Early fall nights can be crisp, but it’s rewarding to go out after dark on these clear, moonless evenings to see some stars and constellations in our Western Slope skies.
Rising in the northeast just after dark, you will find a group of stars that looks like a “W” on its side. These stars are part of the constellation Cassiopeia, which commemorates a queen in Greek mythology.
Although Cassiopeia never sets from our latitude, fall and winter are the best times to see this constellation, and other nearby constellations that are prominent in mythology. Some of these include Perseus, the legendary Greek hero, Cassiopeia’s daughter, Andromeda, and Cassiopeia’s husband, King Cepheus.
You can find these constellations by using a star chart or star chart app on your smart phone or tablet. Just after dark, look for the sideways “W” that marks Cassiopeia high in the northeast. Now gaze toward the eastern horizon, and you will see 4 moderately bright stars that outline a square tipped on its side. The sides of this square measure about 1.5 times the width of your fist when held at arms’ length.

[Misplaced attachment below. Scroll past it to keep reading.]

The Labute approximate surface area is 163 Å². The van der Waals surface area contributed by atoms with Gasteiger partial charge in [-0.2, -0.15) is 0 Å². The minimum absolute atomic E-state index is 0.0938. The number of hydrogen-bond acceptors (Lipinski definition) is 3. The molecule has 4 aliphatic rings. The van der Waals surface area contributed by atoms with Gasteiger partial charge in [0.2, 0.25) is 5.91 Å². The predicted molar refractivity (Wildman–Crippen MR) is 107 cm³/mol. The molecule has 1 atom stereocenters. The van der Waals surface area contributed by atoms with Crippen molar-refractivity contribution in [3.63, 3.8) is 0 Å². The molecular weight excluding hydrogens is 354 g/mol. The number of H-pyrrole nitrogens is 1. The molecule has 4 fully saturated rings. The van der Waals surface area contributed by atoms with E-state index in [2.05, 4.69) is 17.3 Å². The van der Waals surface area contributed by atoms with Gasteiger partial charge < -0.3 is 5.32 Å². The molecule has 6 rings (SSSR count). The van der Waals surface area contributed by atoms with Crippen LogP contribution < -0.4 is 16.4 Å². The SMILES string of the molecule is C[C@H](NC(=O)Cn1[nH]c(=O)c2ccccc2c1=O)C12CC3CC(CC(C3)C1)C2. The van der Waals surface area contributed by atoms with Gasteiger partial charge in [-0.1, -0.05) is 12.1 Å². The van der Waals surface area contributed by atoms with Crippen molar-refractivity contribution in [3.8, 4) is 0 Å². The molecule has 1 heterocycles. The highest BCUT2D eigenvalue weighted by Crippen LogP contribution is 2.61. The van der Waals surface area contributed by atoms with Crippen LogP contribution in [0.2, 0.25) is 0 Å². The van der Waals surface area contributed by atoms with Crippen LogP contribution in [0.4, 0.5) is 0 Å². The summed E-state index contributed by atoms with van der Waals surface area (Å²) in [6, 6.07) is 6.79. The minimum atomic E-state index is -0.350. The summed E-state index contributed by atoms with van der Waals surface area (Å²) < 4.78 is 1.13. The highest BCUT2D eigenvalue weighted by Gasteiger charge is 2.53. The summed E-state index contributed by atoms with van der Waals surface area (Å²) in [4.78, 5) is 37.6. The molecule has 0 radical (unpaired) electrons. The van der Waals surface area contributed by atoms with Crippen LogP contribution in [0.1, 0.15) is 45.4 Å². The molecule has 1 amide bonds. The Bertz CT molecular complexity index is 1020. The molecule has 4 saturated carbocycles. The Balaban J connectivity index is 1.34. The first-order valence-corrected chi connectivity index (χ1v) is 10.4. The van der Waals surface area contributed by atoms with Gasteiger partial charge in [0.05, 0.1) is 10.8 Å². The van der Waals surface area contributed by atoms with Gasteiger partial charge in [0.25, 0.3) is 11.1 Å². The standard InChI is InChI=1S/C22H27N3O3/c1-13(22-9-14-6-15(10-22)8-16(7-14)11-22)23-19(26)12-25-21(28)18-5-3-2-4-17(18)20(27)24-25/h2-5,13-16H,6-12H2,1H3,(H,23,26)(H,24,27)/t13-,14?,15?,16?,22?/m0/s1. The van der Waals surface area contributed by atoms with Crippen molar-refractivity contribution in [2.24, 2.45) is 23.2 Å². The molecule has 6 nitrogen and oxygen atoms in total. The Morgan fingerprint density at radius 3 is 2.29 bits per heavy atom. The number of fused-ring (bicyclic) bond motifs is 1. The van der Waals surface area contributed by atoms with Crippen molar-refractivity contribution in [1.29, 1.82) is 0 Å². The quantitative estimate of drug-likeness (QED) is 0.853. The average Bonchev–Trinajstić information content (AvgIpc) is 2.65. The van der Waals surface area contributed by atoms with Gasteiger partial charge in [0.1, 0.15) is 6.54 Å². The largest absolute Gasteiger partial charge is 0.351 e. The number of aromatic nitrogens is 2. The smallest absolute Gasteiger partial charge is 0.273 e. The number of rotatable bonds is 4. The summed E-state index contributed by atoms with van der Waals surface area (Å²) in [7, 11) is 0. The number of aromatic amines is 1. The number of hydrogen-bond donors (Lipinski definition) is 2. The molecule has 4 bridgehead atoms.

This is the Great Square of Pegasus, the winged, flying horse of Greek mythology. From the northeastern- most star in the Great Square, follow a chain of 3 stars farther to the northeast. These mark part of the constellation Andromeda.
Continuing to the northeast, you will find the constellation Perseus with its two bright stars, Mirfak and Algol. Cepheus can be found above Cassiopeia, high in the northern sky.